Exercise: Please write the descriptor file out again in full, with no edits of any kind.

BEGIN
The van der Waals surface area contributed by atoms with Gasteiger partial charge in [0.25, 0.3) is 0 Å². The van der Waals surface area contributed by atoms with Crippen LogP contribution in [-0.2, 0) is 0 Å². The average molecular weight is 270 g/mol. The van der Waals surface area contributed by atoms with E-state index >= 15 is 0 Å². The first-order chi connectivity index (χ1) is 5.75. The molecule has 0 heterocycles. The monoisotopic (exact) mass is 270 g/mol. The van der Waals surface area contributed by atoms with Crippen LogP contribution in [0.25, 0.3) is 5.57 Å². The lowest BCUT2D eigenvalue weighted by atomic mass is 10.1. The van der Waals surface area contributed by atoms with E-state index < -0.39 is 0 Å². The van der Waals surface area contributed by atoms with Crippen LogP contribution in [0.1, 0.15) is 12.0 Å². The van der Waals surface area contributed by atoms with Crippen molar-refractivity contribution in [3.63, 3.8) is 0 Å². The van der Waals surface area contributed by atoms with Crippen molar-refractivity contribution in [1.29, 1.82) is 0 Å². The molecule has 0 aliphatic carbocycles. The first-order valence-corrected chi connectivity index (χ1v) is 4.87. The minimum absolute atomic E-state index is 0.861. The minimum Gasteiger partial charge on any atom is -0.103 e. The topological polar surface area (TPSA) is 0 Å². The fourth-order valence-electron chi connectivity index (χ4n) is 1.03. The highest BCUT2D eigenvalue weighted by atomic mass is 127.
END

The van der Waals surface area contributed by atoms with Gasteiger partial charge in [0.25, 0.3) is 0 Å². The van der Waals surface area contributed by atoms with Crippen LogP contribution in [-0.2, 0) is 0 Å². The average molecular weight is 270 g/mol. The van der Waals surface area contributed by atoms with E-state index >= 15 is 0 Å². The first-order chi connectivity index (χ1) is 5.75. The molecule has 0 heterocycles. The monoisotopic (exact) mass is 270 g/mol. The van der Waals surface area contributed by atoms with Crippen LogP contribution in [0.25, 0.3) is 5.57 Å². The lowest BCUT2D eigenvalue weighted by atomic mass is 10.1. The van der Waals surface area contributed by atoms with E-state index < -0.39 is 0 Å². The van der Waals surface area contributed by atoms with Crippen LogP contribution in [0.1, 0.15) is 12.0 Å². The van der Waals surface area contributed by atoms with Crippen molar-refractivity contribution in [3.63, 3.8) is 0 Å². The van der Waals surface area contributed by atoms with Crippen molar-refractivity contribution in [1.29, 1.82) is 0 Å². The molecule has 0 aliphatic carbocycles. The first-order valence-corrected chi connectivity index (χ1v) is 4.87. The minimum absolute atomic E-state index is 0.861. The minimum Gasteiger partial charge on any atom is -0.103 e. The topological polar surface area (TPSA) is 0 Å². The fourth-order valence-electron chi connectivity index (χ4n) is 1.03. The highest BCUT2D eigenvalue weighted by atomic mass is 127.